The implementation of the peace accords is not going well.

Andres Camilo (no surname), the other FARC leader in the circle, stated that the Colombian government has implemented only 18 percent of what it had promised. When we asked about the FARC’s record of implementation, he replied, “We have implemented everything we said we would. We have to. We are here. We gave up our weapons. These accords are all we have. They are our lifeline, the only guarantee for the future we want. We would be foolish not to implement what we promised.” 

Another tour group member asked if they were hopeful.

Andres said they are assuming that the implementation process will take at least 10 years. There will be many complexities, obstacles and attempts to subvert the process. For instance, when the first peace accord, signed in good faith by both sides, was taken to a plebiscite of the people, the majority voted “no.” “It seems as if Colombians prefer war rather than peace,” Andres said.

Another group member asked how the government could be held to account in this process. Andres replied simply and quietly: “It will need to be the civil and faith communities that exert enough pressure to keep the government to its word.” In other words, ultimately peace depends on common people, not on political parties, armed struggle or carefully designed structures.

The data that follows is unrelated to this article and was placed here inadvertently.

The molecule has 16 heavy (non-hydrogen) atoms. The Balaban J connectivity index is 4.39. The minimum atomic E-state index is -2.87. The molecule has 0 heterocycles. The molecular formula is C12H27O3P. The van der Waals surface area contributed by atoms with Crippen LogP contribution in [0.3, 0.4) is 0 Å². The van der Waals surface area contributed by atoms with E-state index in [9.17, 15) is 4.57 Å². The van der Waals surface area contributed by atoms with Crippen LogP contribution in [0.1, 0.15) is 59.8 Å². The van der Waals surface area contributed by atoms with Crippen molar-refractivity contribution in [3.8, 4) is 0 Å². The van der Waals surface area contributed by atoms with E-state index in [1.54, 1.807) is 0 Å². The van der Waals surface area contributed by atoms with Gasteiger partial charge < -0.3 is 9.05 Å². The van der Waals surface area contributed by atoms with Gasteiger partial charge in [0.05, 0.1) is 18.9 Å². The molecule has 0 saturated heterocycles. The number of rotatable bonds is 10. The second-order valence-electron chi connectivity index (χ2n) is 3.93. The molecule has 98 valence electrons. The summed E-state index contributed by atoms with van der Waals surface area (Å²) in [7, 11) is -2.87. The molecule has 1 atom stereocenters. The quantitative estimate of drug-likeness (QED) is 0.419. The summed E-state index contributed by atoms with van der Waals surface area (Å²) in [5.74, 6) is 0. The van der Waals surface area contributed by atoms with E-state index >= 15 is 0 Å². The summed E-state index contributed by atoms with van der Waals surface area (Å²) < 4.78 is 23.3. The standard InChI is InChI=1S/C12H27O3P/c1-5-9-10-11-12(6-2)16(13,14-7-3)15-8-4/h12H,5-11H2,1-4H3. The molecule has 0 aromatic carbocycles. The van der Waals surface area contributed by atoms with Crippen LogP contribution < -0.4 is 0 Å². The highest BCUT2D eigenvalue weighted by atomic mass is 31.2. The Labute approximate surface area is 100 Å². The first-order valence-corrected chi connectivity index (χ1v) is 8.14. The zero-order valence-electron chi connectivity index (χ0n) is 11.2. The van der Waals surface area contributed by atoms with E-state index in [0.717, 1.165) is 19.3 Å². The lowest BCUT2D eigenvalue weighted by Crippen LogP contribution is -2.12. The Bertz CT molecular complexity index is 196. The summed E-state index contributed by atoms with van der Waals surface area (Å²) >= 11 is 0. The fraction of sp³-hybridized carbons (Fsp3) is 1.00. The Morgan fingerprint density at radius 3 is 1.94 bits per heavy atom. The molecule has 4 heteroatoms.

I was struck by the common agenda that made this prayer circle possible. Both Mennonites and the FARC speak of a commitment to justice for all and a more egalitarian society. Both speak of the critical role of faith communities as the backbone of any promise for implementation. Both understand hope—as a commitment to what is not yet seen—to be a key ingredient for the eventual success of the peace process. Both have demonstrated fierce persistence, patience and commitment in spite of risk, suffering and death. Both cannot help but maintain a long-term view, what in some Christian circles we would call an eschatological foundation.

It was also evident that these commonalities must not obscure some profound differences. The most profound difference, surely, is the strategy needed to move from where we are to where we hope to be. The FARC have been dedicated to decades of armed resistance, killing, massacres, kidnapping and obstruction of truth. Mennonites, in turn, have become ever more convinced of the futility of violence, and that peace as a destination can only be achieved by peace as a journey. 

Carlos Sánchez, the Colombian Mennonite who pulled together this encounter, began the meeting with an open Bible. “Our approach to conversation with armed groups,” he said, “is solidly based on the Bible as the Word of God to us. It is there that we learn of our commitment to allow Jesus to be the Lord of our lives as he is the Lord of history.”

Ricardo Pinzón, the other Mennonite in the group, led us all in the closing circle of prayer. “All our encounters with armed groups, be they guerrilla, paramilitary or military, always end with prayer,” he said. He reminded us of the “historic moment” that we were experiencing together. “Seventy years ago,” he said, “Mennonites from the north came to share with us their understandings of the gospel. What we are doing today, which would have been impossible a year ago, is fruit of the initiatives taken 70 years ago. And we are grateful.”

He then led us in an unforgettable prayer of commitment to the Prince of Peace.